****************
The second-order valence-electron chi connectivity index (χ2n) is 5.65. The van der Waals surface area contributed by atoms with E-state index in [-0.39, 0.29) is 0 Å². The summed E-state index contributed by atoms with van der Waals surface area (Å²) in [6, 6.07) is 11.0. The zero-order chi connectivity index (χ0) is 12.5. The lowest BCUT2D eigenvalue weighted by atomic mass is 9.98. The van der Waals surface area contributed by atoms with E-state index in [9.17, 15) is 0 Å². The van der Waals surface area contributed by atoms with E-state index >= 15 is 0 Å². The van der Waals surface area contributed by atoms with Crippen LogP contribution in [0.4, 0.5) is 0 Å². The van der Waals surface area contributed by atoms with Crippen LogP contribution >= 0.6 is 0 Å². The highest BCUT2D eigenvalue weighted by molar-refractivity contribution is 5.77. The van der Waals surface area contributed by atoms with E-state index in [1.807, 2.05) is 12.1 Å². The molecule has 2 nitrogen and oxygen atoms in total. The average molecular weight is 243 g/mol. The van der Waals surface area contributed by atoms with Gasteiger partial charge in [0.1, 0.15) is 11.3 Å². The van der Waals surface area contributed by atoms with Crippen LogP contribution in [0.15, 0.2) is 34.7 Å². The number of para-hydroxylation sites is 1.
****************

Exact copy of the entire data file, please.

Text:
The second-order valence-electron chi connectivity index (χ2n) is 5.65. The van der Waals surface area contributed by atoms with E-state index in [-0.39, 0.29) is 0 Å². The summed E-state index contributed by atoms with van der Waals surface area (Å²) in [6, 6.07) is 11.0. The zero-order chi connectivity index (χ0) is 12.5. The lowest BCUT2D eigenvalue weighted by atomic mass is 9.98. The van der Waals surface area contributed by atoms with E-state index in [9.17, 15) is 0 Å². The van der Waals surface area contributed by atoms with E-state index >= 15 is 0 Å². The van der Waals surface area contributed by atoms with Crippen LogP contribution in [0.4, 0.5) is 0 Å². The van der Waals surface area contributed by atoms with Crippen LogP contribution >= 0.6 is 0 Å². The highest BCUT2D eigenvalue weighted by molar-refractivity contribution is 5.77. The van der Waals surface area contributed by atoms with E-state index in [1.807, 2.05) is 12.1 Å². The molecule has 2 nitrogen and oxygen atoms in total. The average molecular weight is 243 g/mol. The van der Waals surface area contributed by atoms with Gasteiger partial charge in [0.1, 0.15) is 11.3 Å². The van der Waals surface area contributed by atoms with Crippen LogP contribution in [0.15, 0.2) is 34.7 Å². The number of para-hydroxylation sites is 1.